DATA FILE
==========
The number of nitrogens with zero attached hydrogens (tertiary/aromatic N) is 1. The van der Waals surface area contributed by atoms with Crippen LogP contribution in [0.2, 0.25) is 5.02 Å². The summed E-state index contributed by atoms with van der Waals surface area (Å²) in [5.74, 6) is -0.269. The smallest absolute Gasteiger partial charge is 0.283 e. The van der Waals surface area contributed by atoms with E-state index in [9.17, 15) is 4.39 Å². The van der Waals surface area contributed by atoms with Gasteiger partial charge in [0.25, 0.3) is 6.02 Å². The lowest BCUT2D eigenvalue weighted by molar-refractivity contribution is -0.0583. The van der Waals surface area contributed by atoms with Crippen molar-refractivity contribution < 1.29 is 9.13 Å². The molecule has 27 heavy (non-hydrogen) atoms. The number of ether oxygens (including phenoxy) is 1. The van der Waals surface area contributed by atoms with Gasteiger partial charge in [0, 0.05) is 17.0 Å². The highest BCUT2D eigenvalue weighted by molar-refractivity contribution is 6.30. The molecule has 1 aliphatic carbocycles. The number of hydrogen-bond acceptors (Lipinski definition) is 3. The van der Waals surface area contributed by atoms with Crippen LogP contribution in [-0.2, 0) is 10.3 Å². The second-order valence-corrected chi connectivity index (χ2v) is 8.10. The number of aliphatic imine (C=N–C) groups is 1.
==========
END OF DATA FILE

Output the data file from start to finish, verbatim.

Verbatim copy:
The number of nitrogens with zero attached hydrogens (tertiary/aromatic N) is 1. The van der Waals surface area contributed by atoms with Crippen LogP contribution in [0.2, 0.25) is 5.02 Å². The summed E-state index contributed by atoms with van der Waals surface area (Å²) in [5.74, 6) is -0.269. The smallest absolute Gasteiger partial charge is 0.283 e. The van der Waals surface area contributed by atoms with E-state index in [9.17, 15) is 4.39 Å². The van der Waals surface area contributed by atoms with Gasteiger partial charge in [0.25, 0.3) is 6.02 Å². The lowest BCUT2D eigenvalue weighted by molar-refractivity contribution is -0.0583. The van der Waals surface area contributed by atoms with Crippen molar-refractivity contribution < 1.29 is 9.13 Å². The molecule has 27 heavy (non-hydrogen) atoms. The number of ether oxygens (including phenoxy) is 1. The van der Waals surface area contributed by atoms with Gasteiger partial charge in [0, 0.05) is 17.0 Å². The highest BCUT2D eigenvalue weighted by molar-refractivity contribution is 6.30. The molecule has 1 aliphatic carbocycles. The number of hydrogen-bond acceptors (Lipinski definition) is 3. The van der Waals surface area contributed by atoms with Crippen LogP contribution in [-0.2, 0) is 10.3 Å². The second-order valence-corrected chi connectivity index (χ2v) is 8.10. The number of aliphatic imine (C=N–C) groups is 1.